Augusta County supervisors were on the verge of raising real estate taxes Wednesday night but stepped back from the brink. They will instead raise the cost of owning a car, all in an effort to fund schools and public safety.
Augusta residents who own a car worth $20,000 will see their yearly tax bill rise by $50. That's the bottom line for a property tax hike that generates just over a million dollars in new revenue.
It was a series of split decisions as Augusta supervisors haggled over possible tax increases and service decreases. In a pair of 4-to-3 votes, supervisors decided to keep the real estate tax rate at 48 cents, but raise the personal property tax by a quarter. That means renters who own cars will share the burden.
Augusta County Supervisor Michael Shull said, "If it was all imposed on real estate, I don't think we would have the tax balance there that they would be paying their fair share."
Shull is among those who favored closing Augusta's $3 million deficit by dipping into reserves. But the car tax hike kicks in a million and supervisors also made some last minute cuts.
"Going so far into our savings account wouldn't have been wise," said Augusta County Supervisor David Karaffa. "However, we went through all the editions of the budget this evening and found where things could wait a year."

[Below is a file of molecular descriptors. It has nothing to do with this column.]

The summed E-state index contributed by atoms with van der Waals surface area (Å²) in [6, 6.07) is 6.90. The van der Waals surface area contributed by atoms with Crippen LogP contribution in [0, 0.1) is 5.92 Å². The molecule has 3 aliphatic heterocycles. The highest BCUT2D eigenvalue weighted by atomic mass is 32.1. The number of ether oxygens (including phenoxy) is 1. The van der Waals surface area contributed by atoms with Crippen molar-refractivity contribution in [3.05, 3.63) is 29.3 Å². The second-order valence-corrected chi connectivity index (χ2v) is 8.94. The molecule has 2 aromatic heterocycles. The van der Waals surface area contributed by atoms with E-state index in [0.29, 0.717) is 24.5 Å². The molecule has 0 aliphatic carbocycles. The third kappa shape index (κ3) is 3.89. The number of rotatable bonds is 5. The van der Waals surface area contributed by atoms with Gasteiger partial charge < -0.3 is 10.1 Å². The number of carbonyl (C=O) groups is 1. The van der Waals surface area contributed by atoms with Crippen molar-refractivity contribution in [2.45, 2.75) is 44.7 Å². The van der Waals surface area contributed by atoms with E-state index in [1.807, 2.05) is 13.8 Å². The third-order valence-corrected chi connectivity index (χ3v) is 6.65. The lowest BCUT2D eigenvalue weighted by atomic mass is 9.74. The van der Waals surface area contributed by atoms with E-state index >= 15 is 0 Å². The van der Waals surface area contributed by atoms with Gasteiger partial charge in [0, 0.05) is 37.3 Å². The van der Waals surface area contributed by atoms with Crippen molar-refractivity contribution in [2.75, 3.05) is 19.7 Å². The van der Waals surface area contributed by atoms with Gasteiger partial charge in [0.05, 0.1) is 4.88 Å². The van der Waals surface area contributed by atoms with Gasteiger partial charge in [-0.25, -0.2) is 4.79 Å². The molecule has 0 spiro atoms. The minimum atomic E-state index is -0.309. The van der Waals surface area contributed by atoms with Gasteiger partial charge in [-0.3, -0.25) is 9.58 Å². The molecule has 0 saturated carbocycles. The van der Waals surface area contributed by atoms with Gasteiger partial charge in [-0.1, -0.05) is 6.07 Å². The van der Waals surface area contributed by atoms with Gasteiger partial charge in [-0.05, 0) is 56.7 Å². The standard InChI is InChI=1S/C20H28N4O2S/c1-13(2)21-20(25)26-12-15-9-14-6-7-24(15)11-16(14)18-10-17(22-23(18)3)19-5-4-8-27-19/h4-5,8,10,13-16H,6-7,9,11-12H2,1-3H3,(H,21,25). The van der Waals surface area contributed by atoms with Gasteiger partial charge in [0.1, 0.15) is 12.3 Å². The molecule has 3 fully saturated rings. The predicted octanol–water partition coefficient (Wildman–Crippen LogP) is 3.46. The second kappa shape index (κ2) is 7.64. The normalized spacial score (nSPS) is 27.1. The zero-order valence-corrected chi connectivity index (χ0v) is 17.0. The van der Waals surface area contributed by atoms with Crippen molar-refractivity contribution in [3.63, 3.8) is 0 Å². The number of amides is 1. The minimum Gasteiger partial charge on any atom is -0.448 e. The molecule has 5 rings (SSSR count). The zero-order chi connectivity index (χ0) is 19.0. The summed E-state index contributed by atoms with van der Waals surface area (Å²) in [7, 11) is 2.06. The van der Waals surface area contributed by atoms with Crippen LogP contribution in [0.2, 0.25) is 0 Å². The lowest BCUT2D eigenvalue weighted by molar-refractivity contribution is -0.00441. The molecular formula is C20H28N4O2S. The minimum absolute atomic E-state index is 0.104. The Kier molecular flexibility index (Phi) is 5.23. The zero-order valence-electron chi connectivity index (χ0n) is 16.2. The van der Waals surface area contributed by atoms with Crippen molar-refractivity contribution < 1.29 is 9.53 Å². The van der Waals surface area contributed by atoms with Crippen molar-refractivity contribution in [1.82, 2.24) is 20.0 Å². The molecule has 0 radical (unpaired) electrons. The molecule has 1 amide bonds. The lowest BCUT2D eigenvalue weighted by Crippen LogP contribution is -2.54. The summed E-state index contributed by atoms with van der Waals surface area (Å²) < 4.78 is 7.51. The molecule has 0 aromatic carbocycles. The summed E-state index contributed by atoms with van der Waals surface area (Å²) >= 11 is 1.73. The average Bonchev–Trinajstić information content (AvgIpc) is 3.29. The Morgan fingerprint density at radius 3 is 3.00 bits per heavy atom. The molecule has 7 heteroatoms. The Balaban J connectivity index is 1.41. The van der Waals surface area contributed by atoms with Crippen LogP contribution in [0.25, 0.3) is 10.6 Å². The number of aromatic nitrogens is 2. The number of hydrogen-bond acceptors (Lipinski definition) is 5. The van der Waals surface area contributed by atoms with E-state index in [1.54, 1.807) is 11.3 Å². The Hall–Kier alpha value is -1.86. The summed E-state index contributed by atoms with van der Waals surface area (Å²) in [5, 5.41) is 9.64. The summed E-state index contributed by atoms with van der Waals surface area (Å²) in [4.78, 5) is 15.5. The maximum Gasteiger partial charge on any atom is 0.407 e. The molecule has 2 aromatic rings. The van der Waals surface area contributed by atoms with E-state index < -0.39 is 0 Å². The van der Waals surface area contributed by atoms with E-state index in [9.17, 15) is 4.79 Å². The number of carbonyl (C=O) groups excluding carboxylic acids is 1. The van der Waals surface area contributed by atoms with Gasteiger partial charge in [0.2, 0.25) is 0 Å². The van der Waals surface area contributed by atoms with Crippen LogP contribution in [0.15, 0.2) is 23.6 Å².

Those things include a pair of new sheriff's deputies and some additional fire-and-rescue staffers.
Shull said, "If we see that the economy's turning around, things are turning around, maybe we can look at this in next year's budget and maybe put it back in there."
"It came down to what was critically needed this year, what could wait until next year. But these are very tough budget times. The next budget proves it'll be just as difficult, and probably the one after that," said Karaffa.
The final budget for this year is $74 million.
Augusta County supervisors - as promised - did provide their public schools with $3 million. Just over a half-million of that will be set aside for school capital projects.